Disclosure: I wish I had enough money to hold stocks in any of the mentioned companies at the moment or within the next 72 hours. I wish I was held in such regard that people would pay me large amounts of money to express my opinions 😉 My last few posts have been SAP centric – HANA, more HANA, even more HANA, Fiori, Ariba and I still have to start writing something I believe SAP has finally started getting right. The Cloud. But this is odd. Given my current status of scouring thru various technologies and having no affiliations, I need not make any politically correct statements and can study trends and different types of companies. Hence with Oracle Open World around the corner, a surprising set of partnerships announced and my history of work relationship, Oracle seemed a refreshing change. Anyway they are looking to dominate and crush competition ruthlessly, as they have done in the past so this little post is about Oracle Cloud.
Oracle’s Cloud Strategy Most people have one BIG question – “Does Oracle Understand the Cloud?”. First let me address how the cloud has changed the world today. I have mentioned in my posts earlier, cloud computing is not just technology. Moving to the cloud has fundamentally changed business. Business Models and operations have evolved. Why? Because cloud has improved flexibility – flexibility for employees to work from remote locations, flexibility to work across multiple devices, flexibility around services and products etc. Cost saving and per-per-use affects IT budget planning significantly. We are moving from HIGH capex (not exaggerating) – high opex (am exaggerating) – to a low capex and variable opex scenario. Eventually you will even out, but product companies really need look at margins and satisfying the Wall Street in a whole new dimension. Last but not the least is the demand and power a client yields now. Ultimate game changer. Unhappy with SAP – switch over to Salesforce. Unhappy with Microsoft – switch over to Workday. Not that it’s done at a snap of a finger but it certainly doesn’t have a 10 million sunk investment and an additional 10 to switch that’s on the mind of a CxO. Traditionally Oracle runs somewhat polar opposite to the way of the cloud. So most people believe Oracle is doomed. Most felt, even openly say, Oracle is not prepared for the Cloud. I feel differently. Oracle will survive and I wrote ‘why’ in this post earlier. Oracle is massive. I refer to the very breadth of its footprint. The resources, capability and knowledge it possesses. Oracle invests more than most people might know on R&D. I’ve been extremely blessed at this relatively young age to have had a chance, a little insight, into some of their projects and work they are doing. You’d be surprised that they are investing in the old, in the current and in the future. Billions of dollars. Does Oracle understand the cloud? I think it does, albeit differently. I believe Larry Ellison is far smarter than >99% of the population giving him advice on the internet. Everyone can be a general after the war. That said, he is not flawless. He is after all human (rich, funny, arrogant and flamboyant among many other adjectives but still human) and hence has miscalculated on various occasions but to say he doesn’t understand the cloud is being tad naive.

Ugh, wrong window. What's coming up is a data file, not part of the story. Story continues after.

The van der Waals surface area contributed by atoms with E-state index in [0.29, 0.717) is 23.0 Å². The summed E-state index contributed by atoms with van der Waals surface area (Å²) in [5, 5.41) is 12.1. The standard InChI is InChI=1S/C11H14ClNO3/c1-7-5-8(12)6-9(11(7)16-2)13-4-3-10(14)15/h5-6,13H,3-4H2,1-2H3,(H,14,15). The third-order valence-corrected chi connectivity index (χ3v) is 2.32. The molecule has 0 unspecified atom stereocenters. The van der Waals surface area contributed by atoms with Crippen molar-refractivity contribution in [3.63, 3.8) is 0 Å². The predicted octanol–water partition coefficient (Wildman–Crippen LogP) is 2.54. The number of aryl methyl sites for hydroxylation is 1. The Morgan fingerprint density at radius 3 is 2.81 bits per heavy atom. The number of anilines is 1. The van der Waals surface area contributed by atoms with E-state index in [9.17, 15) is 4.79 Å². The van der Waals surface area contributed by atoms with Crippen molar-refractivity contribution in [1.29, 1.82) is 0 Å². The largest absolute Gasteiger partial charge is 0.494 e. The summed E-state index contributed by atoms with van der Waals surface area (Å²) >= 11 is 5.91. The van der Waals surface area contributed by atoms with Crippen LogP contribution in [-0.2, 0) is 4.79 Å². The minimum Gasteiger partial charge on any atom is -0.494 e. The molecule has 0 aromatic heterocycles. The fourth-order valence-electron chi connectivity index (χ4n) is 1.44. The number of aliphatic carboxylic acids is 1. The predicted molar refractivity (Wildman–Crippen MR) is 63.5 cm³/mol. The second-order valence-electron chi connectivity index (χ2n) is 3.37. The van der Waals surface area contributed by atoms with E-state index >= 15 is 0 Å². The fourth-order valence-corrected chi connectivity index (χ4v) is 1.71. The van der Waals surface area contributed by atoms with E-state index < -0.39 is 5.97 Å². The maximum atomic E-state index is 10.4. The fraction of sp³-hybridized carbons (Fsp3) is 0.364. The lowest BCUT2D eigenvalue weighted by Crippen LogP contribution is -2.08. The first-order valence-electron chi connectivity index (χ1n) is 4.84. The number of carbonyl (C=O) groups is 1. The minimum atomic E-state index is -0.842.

Did Oracle miss the cloud? Probably not. For one, let’s look at a company called Netsuite. Guess who practically “owns” the company? Also guess who was on the board of SFDC and had enough insight into what was coming from his ‘apprentice‘ (and new potential competitor)? Larry invested and knew this would be the future. Yet, Oracle miscalculated the rapid adoption and shift to the cloud. Fusion was not exactly a success was it? As much as they say it was “meant for the cloud” the fact remains it not only took a while, it became more complex because they were not in all honesty not “defined” for the cloud. Oracle has its own way of approaching the cloud. It moves into the new, fitting the ways of the old. Oracle’s obsession of its ‘One Stop Shop‘ strategy, license revenue and “lock-in” made them take the unimaginable step of being prevalent across every possible layer. Oracle is amongst the select few that plays at every layer of the cloud stack – Software as a Service (SaaS), Platform as a Service (PaaS), and Infrastructure as a Service (IaaS). So it had to integrate everything – on a single code base. It wants customers to switch back and forth. Why? I believe On-premise will live in its form for another 7 to 10 years (although phasing out, there’s a massive market and LOTS of money sitting there) and Ellison wants every penny milked there. Not ‘moving’ to the cloud showed how they “grew”. In 2005 revenues were still to touch $12 billion. Inside 7 years they stood worth more than 3 times that value! It deliberately pushed licenses and ridiculed the ‘new fad’ while not-so-secretly working on re-writing code. Over the next 7 – they hope the mix will be enough to still give still a good number of high margin deals. Then there are those who are risk-averse but will move or are moving gradually to the cloud. Oracle can claim security, data integrity, migration-ease and protect a large % of the installed base. To be fair, they have the entire combination of on-premise – hosted – cloud apps portfolio to ensure change is smooth. Finally those who run too fast and ahead of the game! Acquisitions takes care of that. Oracle is simply saying “You-run-away-from-me-I-will-bring-you-back-into-my-fold”. That has come at a price – because they were slow, but they are covering tracks. Here comes in the intense focus on BI and Engineered Systems I need to write about this sometime) Ellison seems to have initially touted as the “cloud”. Oracle still believes in its ‘all-encompassing’ model – have enough horizontal presence to work on capabilities across the verticals. That’s an ERP mindset. They will lose business to pure players, they will be attacked by several more niches – cause the cloud does exactly that. It allows smaller and very specific applications possible for cheap. It opens a completely new dimension of working. Something the System Integrators will need to think of. Oracle continues to bet on SUN although that I will write about SUN another time. Oracle understands the cloud but in their own terms. This means the teams selling will all have different agendas and that’s not really nice. Oracle will survive and continue making revenues, but they are going to suffer from a few nimble and new players. The biggest challenge would be to formulate the platform with extensive compatibility across the top-tier cloud players, not confuse clients with an extensive “menu card”. They are cannibalizing themselves but they have no choice! 12c seems to be the strategy and the Salesforce & Microsoft partnerships are already showing some signs. OOW-13 will certainly be a feisty affair! Competition and profits have become so important that the economy is unforgiving. However we must take a very strong stance on ethics in business. As His Holiness Sri Sri Ravishankar says “The backbone of business is trust. If trust is broken, business cannot succeed. Greed kills the consciousness. That’s what we saw with the financial crisis”. As we move into the cloud, we should be more grounded in our values and style of working 🙂 Until next time then! Cheers Adi